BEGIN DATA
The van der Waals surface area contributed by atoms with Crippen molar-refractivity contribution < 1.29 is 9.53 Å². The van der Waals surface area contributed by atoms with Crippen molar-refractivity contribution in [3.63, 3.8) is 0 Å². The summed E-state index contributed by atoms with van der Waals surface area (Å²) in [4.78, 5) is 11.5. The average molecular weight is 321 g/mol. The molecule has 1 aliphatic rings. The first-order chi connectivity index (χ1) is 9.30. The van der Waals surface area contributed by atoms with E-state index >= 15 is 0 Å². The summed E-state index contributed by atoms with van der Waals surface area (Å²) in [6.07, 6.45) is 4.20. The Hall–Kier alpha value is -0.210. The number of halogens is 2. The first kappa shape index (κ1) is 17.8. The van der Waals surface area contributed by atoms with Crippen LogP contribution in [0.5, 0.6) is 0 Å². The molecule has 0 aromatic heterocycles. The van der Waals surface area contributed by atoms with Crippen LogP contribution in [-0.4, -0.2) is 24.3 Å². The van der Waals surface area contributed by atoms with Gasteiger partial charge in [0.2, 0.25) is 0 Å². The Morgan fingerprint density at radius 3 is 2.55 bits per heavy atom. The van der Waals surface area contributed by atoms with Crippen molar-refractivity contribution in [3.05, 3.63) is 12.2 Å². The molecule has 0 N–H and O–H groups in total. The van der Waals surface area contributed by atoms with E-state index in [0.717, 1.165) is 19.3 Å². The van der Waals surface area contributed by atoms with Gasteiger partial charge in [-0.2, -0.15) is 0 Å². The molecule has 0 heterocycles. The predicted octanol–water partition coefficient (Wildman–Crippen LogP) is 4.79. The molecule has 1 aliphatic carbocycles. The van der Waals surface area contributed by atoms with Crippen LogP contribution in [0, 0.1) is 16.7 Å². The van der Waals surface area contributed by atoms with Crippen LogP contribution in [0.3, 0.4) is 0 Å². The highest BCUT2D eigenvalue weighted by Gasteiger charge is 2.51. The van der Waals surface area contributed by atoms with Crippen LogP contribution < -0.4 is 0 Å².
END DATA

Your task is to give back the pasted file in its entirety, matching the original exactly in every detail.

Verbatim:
The van der Waals surface area contributed by atoms with Crippen molar-refractivity contribution < 1.29 is 9.53 Å². The van der Waals surface area contributed by atoms with Crippen molar-refractivity contribution in [3.63, 3.8) is 0 Å². The summed E-state index contributed by atoms with van der Waals surface area (Å²) in [4.78, 5) is 11.5. The average molecular weight is 321 g/mol. The molecule has 1 aliphatic rings. The first-order chi connectivity index (χ1) is 9.30. The van der Waals surface area contributed by atoms with E-state index >= 15 is 0 Å². The summed E-state index contributed by atoms with van der Waals surface area (Å²) in [6.07, 6.45) is 4.20. The Hall–Kier alpha value is -0.210. The number of halogens is 2. The first kappa shape index (κ1) is 17.8. The van der Waals surface area contributed by atoms with Crippen LogP contribution in [0.5, 0.6) is 0 Å². The molecule has 0 aromatic heterocycles. The van der Waals surface area contributed by atoms with Crippen LogP contribution in [-0.4, -0.2) is 24.3 Å². The van der Waals surface area contributed by atoms with Gasteiger partial charge in [0.2, 0.25) is 0 Å². The Morgan fingerprint density at radius 3 is 2.55 bits per heavy atom. The van der Waals surface area contributed by atoms with Crippen molar-refractivity contribution in [3.05, 3.63) is 12.2 Å². The molecule has 0 N–H and O–H groups in total. The van der Waals surface area contributed by atoms with E-state index in [0.717, 1.165) is 19.3 Å². The van der Waals surface area contributed by atoms with Gasteiger partial charge in [-0.2, -0.15) is 0 Å². The molecule has 0 heterocycles. The predicted octanol–water partition coefficient (Wildman–Crippen LogP) is 4.79. The molecule has 1 aliphatic carbocycles. The van der Waals surface area contributed by atoms with Crippen LogP contribution in [0, 0.1) is 16.7 Å². The van der Waals surface area contributed by atoms with Crippen LogP contribution in [0.3, 0.4) is 0 Å². The highest BCUT2D eigenvalue weighted by Gasteiger charge is 2.51. The van der Waals surface area contributed by atoms with Crippen LogP contribution < -0.4 is 0 Å².